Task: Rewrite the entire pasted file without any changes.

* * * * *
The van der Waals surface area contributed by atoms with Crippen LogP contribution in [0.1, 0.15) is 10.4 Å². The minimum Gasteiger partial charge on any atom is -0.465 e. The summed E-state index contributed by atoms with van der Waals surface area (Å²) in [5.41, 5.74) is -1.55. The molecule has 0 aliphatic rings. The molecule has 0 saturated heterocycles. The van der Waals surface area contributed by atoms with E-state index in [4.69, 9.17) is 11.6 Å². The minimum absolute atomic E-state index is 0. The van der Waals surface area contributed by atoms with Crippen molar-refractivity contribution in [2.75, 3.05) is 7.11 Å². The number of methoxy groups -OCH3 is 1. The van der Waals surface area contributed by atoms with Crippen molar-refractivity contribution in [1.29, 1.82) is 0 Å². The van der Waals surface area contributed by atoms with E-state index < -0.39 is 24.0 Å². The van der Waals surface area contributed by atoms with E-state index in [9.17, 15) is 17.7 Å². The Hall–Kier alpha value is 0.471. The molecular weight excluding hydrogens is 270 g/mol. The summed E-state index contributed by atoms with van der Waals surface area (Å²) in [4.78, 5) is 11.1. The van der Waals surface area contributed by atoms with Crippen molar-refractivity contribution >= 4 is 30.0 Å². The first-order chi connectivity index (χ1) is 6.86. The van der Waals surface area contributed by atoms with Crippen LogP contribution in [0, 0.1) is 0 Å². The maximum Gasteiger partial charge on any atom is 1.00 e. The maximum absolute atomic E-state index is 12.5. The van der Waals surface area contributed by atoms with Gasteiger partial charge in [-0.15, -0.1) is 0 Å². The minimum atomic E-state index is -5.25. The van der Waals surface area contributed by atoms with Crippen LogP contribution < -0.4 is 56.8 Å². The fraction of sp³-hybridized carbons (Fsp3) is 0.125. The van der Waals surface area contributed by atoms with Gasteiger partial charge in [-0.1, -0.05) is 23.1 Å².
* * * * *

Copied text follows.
The van der Waals surface area contributed by atoms with Crippen LogP contribution in [0.1, 0.15) is 10.4 Å². The minimum Gasteiger partial charge on any atom is -0.465 e. The summed E-state index contributed by atoms with van der Waals surface area (Å²) in [5.41, 5.74) is -1.55. The molecule has 0 aliphatic rings. The molecule has 0 saturated heterocycles. The van der Waals surface area contributed by atoms with E-state index in [4.69, 9.17) is 11.6 Å². The minimum absolute atomic E-state index is 0. The van der Waals surface area contributed by atoms with Crippen molar-refractivity contribution in [2.75, 3.05) is 7.11 Å². The number of methoxy groups -OCH3 is 1. The van der Waals surface area contributed by atoms with Crippen molar-refractivity contribution in [1.29, 1.82) is 0 Å². The van der Waals surface area contributed by atoms with E-state index < -0.39 is 24.0 Å². The van der Waals surface area contributed by atoms with E-state index in [9.17, 15) is 17.7 Å². The Hall–Kier alpha value is 0.471. The molecular weight excluding hydrogens is 270 g/mol. The summed E-state index contributed by atoms with van der Waals surface area (Å²) in [4.78, 5) is 11.1. The van der Waals surface area contributed by atoms with Crippen molar-refractivity contribution >= 4 is 30.0 Å². The first-order chi connectivity index (χ1) is 6.86. The van der Waals surface area contributed by atoms with Crippen LogP contribution in [0, 0.1) is 0 Å². The maximum Gasteiger partial charge on any atom is 1.00 e. The maximum absolute atomic E-state index is 12.5. The van der Waals surface area contributed by atoms with Gasteiger partial charge in [-0.15, -0.1) is 0 Å². The minimum atomic E-state index is -5.25. The van der Waals surface area contributed by atoms with Crippen LogP contribution < -0.4 is 56.8 Å². The fraction of sp³-hybridized carbons (Fsp3) is 0.125. The van der Waals surface area contributed by atoms with Gasteiger partial charge in [-0.1, -0.05) is 23.1 Å².